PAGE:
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Newcastle disease virus vectored infectious laryngotracheitis vaccines protect commercial broiler chickens in the presence of maternally derived antibodies

Qingzhong Yu, Stephen Spatz, Yufeng Li, Jilong Yang, Wei Zhao, Zhenyu Zhang, Guoyuan Wen, Maricarmen Garcia, Laszlo Zsak
Vaccine 2017 v.35 no.5 pp. 789-795
neutralization, broiler chickens, hemagglutination, Gallid alphaherpesvirus 1, antibodies, vaccines, secondary immunization, Avian orthoavulavirus 1, tissues, maternal immunity, virulence, glycoproteins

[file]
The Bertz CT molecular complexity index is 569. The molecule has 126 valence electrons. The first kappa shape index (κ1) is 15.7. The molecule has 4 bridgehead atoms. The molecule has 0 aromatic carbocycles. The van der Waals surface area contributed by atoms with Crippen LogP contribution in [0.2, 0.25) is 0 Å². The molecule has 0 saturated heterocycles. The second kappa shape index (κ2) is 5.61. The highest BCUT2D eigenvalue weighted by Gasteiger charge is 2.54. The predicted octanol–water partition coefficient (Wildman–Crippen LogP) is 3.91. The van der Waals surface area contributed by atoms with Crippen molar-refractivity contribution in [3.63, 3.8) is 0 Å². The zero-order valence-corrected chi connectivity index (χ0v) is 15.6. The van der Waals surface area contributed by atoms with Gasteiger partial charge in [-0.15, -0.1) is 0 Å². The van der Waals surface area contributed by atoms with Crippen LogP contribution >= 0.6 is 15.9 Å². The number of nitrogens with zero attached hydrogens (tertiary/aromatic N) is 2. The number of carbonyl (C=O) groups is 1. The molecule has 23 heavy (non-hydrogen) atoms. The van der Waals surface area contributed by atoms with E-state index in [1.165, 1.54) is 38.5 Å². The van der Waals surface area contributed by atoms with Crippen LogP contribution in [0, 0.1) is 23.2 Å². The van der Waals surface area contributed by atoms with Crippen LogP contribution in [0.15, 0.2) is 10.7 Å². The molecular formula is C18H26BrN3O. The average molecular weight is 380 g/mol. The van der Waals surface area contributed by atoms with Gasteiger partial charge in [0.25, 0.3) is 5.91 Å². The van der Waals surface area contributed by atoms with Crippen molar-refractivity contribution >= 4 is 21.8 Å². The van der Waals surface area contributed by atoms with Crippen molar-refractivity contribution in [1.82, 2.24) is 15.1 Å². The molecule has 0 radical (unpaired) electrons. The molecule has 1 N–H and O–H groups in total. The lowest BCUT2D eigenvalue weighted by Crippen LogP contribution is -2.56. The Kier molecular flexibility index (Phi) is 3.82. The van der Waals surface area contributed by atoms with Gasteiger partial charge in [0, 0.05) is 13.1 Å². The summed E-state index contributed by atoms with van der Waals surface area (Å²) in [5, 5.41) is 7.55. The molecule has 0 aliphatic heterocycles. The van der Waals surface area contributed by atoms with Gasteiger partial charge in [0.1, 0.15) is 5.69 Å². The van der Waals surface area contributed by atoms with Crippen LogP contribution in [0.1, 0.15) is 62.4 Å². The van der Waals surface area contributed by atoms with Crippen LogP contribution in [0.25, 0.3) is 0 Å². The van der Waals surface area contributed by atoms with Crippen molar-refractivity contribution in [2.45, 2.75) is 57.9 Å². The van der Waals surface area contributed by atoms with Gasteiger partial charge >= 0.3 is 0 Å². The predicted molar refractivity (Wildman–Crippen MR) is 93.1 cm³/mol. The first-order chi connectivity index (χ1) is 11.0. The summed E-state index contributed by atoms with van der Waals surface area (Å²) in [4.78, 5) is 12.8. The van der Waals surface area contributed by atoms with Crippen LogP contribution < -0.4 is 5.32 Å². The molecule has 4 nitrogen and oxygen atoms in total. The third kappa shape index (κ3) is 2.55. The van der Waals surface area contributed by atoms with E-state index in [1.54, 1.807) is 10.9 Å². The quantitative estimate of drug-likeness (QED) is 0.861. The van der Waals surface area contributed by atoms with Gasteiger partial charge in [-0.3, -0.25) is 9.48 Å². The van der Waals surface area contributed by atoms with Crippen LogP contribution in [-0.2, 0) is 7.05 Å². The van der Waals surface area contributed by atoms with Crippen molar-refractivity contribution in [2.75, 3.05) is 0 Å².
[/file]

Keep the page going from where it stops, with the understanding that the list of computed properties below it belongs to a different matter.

Newcastle disease virus (NDV) recombinants expressing the infectious laryngotracheitis virus (ILTV) glycoproteins B and D have previously been demonstrated to confer complete clinical protection against virulent ILTV and NDV challenges in naive chickens. We extended this study to assess whether maternally derived antibody (MDA) against NDV and ILTV would interfere with protection in vaccinated broiler chickens. Chickens with a mean NDV MDA hemagglutination inhibition (HI) titer of 6.4 (log2) and detectable ILTV neutralization (VN) antibodies at hatch were vaccinated with rLS/ILTV-gB or rLS/ILTV-gD at 1 or 10day of age (DOA) or on both days. Groups of birds vaccinated with the commercial ILT vaccines (FP-LT and CEO) or sham inoculated were also included in this study. All vaccinated birds were challenged with virulent ILTV strain at 21 DOA. By that time, NDV HI titers declined to 2.6 (log2) in unvaccinated birds, whereas the HI titers in NDV vectored vaccine groups increased to 3.5–6.3 (log2). At standard dosages, both vaccine candidates conferred significant clinical protection; however, the protection elicited by the rLS/ILTV-gD was superior to that of rLS/ILTV-gB. Recombinant rLS/ILTV-gD reduced ILTV shedding from tracheal and ocular tissues by approximately 3 log10 TCID50. Notably, there was no improvement in protection after booster vaccination at 10 DOA. Overall results indicate that the presence of maternal antibodies to NDV and ILTV did not significantly interfere with the ability of the NDV LaSota strain-vectored ILTV gB and gD vaccine candidates to elicit protective immunity against infectious laryngotracheitis.